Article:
Money and insurance

Araw ng Kagitingan 2023 is also about our modern-day, pandemic heroes

We salute the heroes of our times: the medical workers, volunteers, small business owners, delivery riders, OFWs and many more who worked tirelessly during the pandemic.

The worst time of the world brought out the best in humans too. The Covid-19 pandemic now seems like a nightmare that we’ve all awakened from. Looking back at those years—2020 to the beginning of 2022—is like sifting through our saddest collective memories.

But when it all seemed hopeless, people dug deep inside and found the courage to serve others. In those dark years when hospitals were bursting to capacity and everyone we knew had lost somebody dear to them, heroes rose among us.

On Araw ng Kagitingan or The Day of Valor, we pay tribute to the people who made our lives better in the darkest of times.

1. Medical frontliners, health workers

Doctors, nurses, orderlies, technicians, and all other personnel that worked in government and private hospitals risked their lives every day by just showing up in what would have been an otherwise ordinary day at work. Despite the panic and untold grief in hospitals nationwide, and despite their own fears and heartaches, they did their work.

The United Nations (UN) estimates that globally up to 180,000 health workers may have died during the pandemic. “COVID-19 is a powerful demonstration of just how much we rely on these men and women, and how vulnerable we all are when the people who protect our health are themselves unprotected,” WHO Director-General Tedros Adhanom Ghebreyesus said.

2. Community businesses and delivery riders

During the hard lockdowns, our communities opened their kitchens and started selling. Facebook pages within our neighborhoods sprung up to announce what was available for the day. We were not only spared from having to go out to buy food supplies, we were also getting fresh, homecooked meals. And for our home-based entrepreneurs, it was the only thing that saved their financial wellbeing and avoided financial disaster.

Our community kitchens would not have been possible without delivery riders who also risked getting infected as they were going from house to house delivering food and supplies. The upside to those times was that small entrepreneurs were born—most of them mommies who worked long hours in their kitchens. They saw a need and served that need. Private companies like PLDT Home jumped in to offer support and training to these Madiskarte Moms and other home-based entrepreneurs.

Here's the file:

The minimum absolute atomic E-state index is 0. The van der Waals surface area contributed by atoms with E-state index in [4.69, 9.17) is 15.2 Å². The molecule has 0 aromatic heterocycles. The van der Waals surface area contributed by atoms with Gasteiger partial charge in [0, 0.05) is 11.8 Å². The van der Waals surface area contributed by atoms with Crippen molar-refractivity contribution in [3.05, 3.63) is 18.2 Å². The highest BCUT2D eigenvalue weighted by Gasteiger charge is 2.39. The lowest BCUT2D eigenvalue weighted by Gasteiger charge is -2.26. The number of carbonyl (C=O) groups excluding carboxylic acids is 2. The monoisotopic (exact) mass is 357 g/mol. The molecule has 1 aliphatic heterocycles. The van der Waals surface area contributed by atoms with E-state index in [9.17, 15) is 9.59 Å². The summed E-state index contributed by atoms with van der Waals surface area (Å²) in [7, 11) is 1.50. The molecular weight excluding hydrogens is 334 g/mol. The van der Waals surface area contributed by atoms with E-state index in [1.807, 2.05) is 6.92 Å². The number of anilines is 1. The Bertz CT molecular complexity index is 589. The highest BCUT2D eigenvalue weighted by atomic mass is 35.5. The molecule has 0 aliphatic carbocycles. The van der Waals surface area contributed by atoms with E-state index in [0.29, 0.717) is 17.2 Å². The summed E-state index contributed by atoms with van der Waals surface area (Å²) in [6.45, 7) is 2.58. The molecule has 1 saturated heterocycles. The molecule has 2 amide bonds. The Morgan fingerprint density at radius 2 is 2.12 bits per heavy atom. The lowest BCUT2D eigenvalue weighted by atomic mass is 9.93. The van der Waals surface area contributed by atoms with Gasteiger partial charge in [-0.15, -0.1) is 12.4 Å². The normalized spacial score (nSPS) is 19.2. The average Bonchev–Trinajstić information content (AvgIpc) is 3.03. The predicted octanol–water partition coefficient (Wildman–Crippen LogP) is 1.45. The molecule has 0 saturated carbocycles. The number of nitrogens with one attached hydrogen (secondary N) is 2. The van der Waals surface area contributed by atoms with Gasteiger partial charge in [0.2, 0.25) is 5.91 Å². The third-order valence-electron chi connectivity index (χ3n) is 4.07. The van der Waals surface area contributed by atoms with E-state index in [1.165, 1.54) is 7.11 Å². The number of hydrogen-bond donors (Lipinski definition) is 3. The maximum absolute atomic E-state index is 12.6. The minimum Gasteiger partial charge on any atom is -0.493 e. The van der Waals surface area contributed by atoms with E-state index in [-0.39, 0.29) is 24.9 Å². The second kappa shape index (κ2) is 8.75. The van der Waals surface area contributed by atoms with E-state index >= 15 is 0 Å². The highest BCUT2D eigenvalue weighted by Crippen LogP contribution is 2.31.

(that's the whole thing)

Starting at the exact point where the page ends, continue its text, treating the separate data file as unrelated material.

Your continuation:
3. Vaccine makers

In October 2020 or half a year after the pandemic broke, there were 169 Covid-19 vaccines under development and 26 of them were already in clinical trials. This was the fastest that vaccines were ever developed, tested, manufactured, and eventually deployed. By August 2021, we could finally see the light at the end of a very long tunnel. The US FDA approved the first vaccine for Covid-19 made by Pfizer-BioNTech. Others followed: Moderna, Sinovac, AstraZeneca, and Sputnik, among others.

Compared to other Asian countries, vaccines were much later deployed in the country. Keeping calm above the challenge were our heroes: nurses and other medical workers jabbing us. Later on, private companies helped in the procurement and deployment of vaccines.

4. OFWs

One of the hardest hit sectors in our society were the OFWs. Millions of OFWs working on cruise and commercial ships, hotels, airlines, private homes and offices were suddenly jobless. A year and half into the pandemic, in November 2021, the Department of Labor and Employment estimated that 800,000 OFWs had returned home and rejoined their families.

OFWs who had made so many sacrifices to earn abroad for the sake of their families and financial wellbeing had a different kind of reunion this time. It was a bittersweet moment filled with frustration. First, they had to be quarantined for 14 days; second, they were now unemployed without knowing for how long; and third, many came home to an incomplete family with some of their loved ones, like their elderly parents, succumbing to Covid-19.

The pandemic highlighted that there is no such thing as total job security even for skilled OFWs. Recognizing this—and our modern-day heroes’ sacrifice—FWD Life Insurance created a plan especially made for OFWs. FWD Family Hero provides life insurance, critical illness protection, and hospital cash benefit while giving them the option to invest with either Set for Life or Manifest—helping them protect and take care of their families’ future wherever they are in the world.

Talk to an FWD financial advisor on how you, too, can protect your family and enjoy the life you’ve worked so hard to have.

5. Private sector, volunteers

At the beginning of the pandemic, when it was confusing and chaotic for all, the private sector—corporations, NGOs, volunteer individuals—pitched in. In the first wave of the distribution of ayuda, Project Ugnayan was organized. It was composed of 27 business groups from different sectors—banking, real estate, retail, food and insurance among others—that worked with Caritas Manila and the Philippine Disaster Relief Foundation to reach the slums and the most vulnerable in Metro Manila. This would be replicated many times over on a smaller scale throughout the pandemic.

Then there were the numerous community pantries that distributed food and relief goods for all. In parts where efforts fell short, our pandemic heroes—volunteers of all ages—stepped in to provide for the everyday needs of the people.

With the pandemic now seems over, we look back at it with a sigh of relief and a fresh spirit for living. We look back at that extraordinary period of the world with incredulity that it even happened. But the pandemic showed us that, above all else, there are heroes in our midst and humanitarian efforts will always give us the courage and inspiration to fight and bounce back.